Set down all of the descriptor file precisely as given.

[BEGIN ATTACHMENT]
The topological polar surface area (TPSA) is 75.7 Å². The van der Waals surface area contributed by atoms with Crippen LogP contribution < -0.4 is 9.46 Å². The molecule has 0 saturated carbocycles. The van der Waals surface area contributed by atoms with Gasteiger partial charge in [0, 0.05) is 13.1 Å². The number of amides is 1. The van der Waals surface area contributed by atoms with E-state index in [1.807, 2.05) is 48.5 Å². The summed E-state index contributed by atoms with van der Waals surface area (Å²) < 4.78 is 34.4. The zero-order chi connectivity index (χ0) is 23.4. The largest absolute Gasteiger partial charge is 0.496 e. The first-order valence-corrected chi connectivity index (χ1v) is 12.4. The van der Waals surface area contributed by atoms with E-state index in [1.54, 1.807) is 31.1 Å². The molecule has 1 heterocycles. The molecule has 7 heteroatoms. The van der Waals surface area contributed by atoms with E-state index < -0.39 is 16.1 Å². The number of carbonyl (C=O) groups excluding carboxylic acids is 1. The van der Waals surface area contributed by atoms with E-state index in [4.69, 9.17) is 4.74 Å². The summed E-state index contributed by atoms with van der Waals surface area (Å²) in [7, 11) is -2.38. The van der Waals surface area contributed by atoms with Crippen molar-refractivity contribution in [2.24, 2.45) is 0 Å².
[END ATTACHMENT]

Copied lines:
The topological polar surface area (TPSA) is 75.7 Å². The van der Waals surface area contributed by atoms with Crippen LogP contribution < -0.4 is 9.46 Å². The molecule has 0 saturated carbocycles. The van der Waals surface area contributed by atoms with Gasteiger partial charge in [0, 0.05) is 13.1 Å². The number of amides is 1. The van der Waals surface area contributed by atoms with E-state index in [1.807, 2.05) is 48.5 Å². The summed E-state index contributed by atoms with van der Waals surface area (Å²) < 4.78 is 34.4. The zero-order chi connectivity index (χ0) is 23.4. The largest absolute Gasteiger partial charge is 0.496 e. The first-order valence-corrected chi connectivity index (χ1v) is 12.4. The van der Waals surface area contributed by atoms with E-state index in [1.54, 1.807) is 31.1 Å². The molecule has 1 heterocycles. The molecule has 7 heteroatoms. The van der Waals surface area contributed by atoms with E-state index < -0.39 is 16.1 Å². The number of carbonyl (C=O) groups excluding carboxylic acids is 1. The van der Waals surface area contributed by atoms with E-state index in [4.69, 9.17) is 4.74 Å². The summed E-state index contributed by atoms with van der Waals surface area (Å²) in [7, 11) is -2.38. The van der Waals surface area contributed by atoms with Crippen molar-refractivity contribution in [2.24, 2.45) is 0 Å².